News Release

Musankwa sanyatiensis, a new dinosaur from Zimbabwe

A new Late Triassic sauropodomorph dinosaur discovered in the Mid-Zambezi Basin, Zimbabwe

Peer-Reviewed Publication

University of the Witwatersrand

Figure 1


Caption: Map showing the geographic setting of the Mid-Zambezi Basin and Spurwing Island in northwest Zimbabwe

Credit: Lara Sciscio

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Credit: Lara Sciscio

Fossils found on the shoreline of Lake Kariba in Zimbabwe represent a completely new dinosaur species. This remarkable find, named Musankwa sanyatiensis, marks only the fourth dinosaur species named from Zimbabwe. The research detailing this significant discovery is set to be published in the prestigious journal Acta Palaeontologica Polonica. The study was conducted by an international team of scientists from the University of the Witwatersrand (Wits) in South Africa, the Natural History Museum of Zimbabwe, Stony Brook University in New York and was led by Prof Paul Barrett from the Natural History Museum in London.

The discovery of Musankwa sanyatiensis is particularly significant as it is the first dinosaur to be named from the Mid-Zambezi Basin of northern Zimbabwe in over 50 years. Additionally, it is only the fourth dinosaur to be named from Zimbabwe, following the descriptions of “Syntarsusrhodesiensis in 1969, Vulcanodon karibaensis in 1972, and, most recently, Mbiresaurus raathi in 2022.

The rocks yielding this new specimen date back to the Late Triassic period, approximately 210 million years ago. Musankwa sanyatiensis is represented by the remains of a single hind leg, including its thigh, shin, and ankle bones. “Despite the limited fossil material, these bones possess unique features that distinguish them from those of other dinosaurs living at the same time,” says Dr Kimberley ‘Kimi’ Chapelle, assistant professor at Stony Brook University and an honorary associate at the Evolutionary Studies Institute at Wits.

The discovery was named Musankwa sanyatiensis after the houseboat "Musankwa”. In the Tonga dialect, "Musankwa" means "boy close to marriage". This vessel served as the research team's home and mobile laboratory during two field expeditions to Lake Kariba in 2017 and 2018. The vessel was made available to the research team through the generosity of David and Julie Glynn, and the crew – Coster Katupu, Godfrey Swalika, Simbarashe Mangoroma, and Never Mapira – who provided essential logistic support.

Evolutionary analysis reveals that Musankwa sanyatiensis was a member of the Sauropodomorpha, a group of bipedal, long-necked dinosaurs that were widespread during the Late Triassic. Interestingly, this dinosaur appears to be closely related to contemporaries in South Africa and Argentina. Weighing in at around 390 kg, the plant-eating Musankwa sanyatiensis was one of the larger dinosaurs of its era.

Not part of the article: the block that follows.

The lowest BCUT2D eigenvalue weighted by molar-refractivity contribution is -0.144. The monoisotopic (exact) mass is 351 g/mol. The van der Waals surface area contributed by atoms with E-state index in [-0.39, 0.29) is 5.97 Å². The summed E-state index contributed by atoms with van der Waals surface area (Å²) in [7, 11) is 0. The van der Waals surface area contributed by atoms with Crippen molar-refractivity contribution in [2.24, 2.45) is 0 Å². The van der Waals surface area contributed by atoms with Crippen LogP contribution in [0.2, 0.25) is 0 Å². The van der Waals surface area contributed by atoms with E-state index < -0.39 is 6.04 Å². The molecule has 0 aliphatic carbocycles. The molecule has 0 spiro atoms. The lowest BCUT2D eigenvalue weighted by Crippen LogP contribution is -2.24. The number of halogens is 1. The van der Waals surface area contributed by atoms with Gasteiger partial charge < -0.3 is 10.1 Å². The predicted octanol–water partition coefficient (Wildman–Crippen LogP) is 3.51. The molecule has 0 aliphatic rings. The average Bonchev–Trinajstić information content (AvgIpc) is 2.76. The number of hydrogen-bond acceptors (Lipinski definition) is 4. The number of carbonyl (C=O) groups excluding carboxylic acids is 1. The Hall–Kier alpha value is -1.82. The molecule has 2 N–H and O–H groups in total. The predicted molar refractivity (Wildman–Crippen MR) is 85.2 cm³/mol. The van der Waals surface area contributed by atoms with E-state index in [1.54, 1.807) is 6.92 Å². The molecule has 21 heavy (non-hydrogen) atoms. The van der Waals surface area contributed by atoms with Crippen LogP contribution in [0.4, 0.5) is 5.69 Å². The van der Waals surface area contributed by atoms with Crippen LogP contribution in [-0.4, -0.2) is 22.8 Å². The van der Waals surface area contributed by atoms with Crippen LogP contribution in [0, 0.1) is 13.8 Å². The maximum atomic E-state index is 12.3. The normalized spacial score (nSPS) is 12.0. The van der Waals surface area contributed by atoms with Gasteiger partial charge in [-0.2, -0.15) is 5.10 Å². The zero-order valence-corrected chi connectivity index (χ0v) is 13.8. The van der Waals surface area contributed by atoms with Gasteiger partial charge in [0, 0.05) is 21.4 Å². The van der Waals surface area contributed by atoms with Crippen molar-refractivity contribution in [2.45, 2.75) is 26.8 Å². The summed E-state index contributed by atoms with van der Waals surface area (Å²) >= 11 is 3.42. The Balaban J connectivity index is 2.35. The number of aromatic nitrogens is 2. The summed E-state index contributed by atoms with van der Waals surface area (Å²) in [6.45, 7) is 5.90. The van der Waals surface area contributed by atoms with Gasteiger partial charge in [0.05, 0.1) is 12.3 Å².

Africa has a long history of dinosaur discovery, with the first dinosaur in the southern hemisphere found in South Africa just three years after the term "dinosaur" was coined by Sir Richard Owen in 1842. However, most known dinosaur fossils have been found in just 10 countries, particularly in the northern hemisphere, leading to a sparse representation of African dinosaur diversity in the global fossil record. “The main reason for the underrepresentation of African dinosaur fossils is ‘undersampling’,” says Barrett. “Put simply, there have been fewer people looking for and unearthing dinosaurs in comparison with other regions of the world,” he notes.

Despite the fewer discoveries in Africa, many of these fossils are historically and scientifically significant. These include some of the oldest dinosaurs like Nyasasaurus parringtoni from Tanzania and Mbiresaurus raathi from Zimbabwe, as well as rich dinosaur faunas from South Africa, Tanzania, Niger, and Morocco.

The Late Triassic-Early Jurassic sediments of Zimbabwe are crucial for understanding the End-Triassic extinction, a catastrophic event that dramatically reshaped Earth's biodiversity around 200 million years ago. These different layers provide insights into how different fossil-bearing sediments around the world correspond in age and help in piecing together the global picture of prehistoric life.

This new dinosaur species also highlights the untapped potential of the region for further paleontological discoveries. Barrett elaborates: “Over the last six years, many new fossil sites have been recorded in Zimbabwe, yielding a diverse array of prehistoric animals, including the first sub-Saharan mainland African phytosaurs (ancient crocodile-like reptiles), metoposaurid amphibians (giant armoured amphibians), lungfish, and other reptile remains”.

As more fossil sites are explored and excavated, there is hope for uncovering further significant finds that will shed light on the early evolution of dinosaurs and the ecosystems they inhabited. “Based on where it sits on the dinosaur family tree, Musanwka sanyantiensis is the first dinosaur of its kind from Zimbabwe,” Dr Kimi Chapelle excitedly explains. “It, therefore, highlights the potential of the region for further palaeontological discoveries,” she says.

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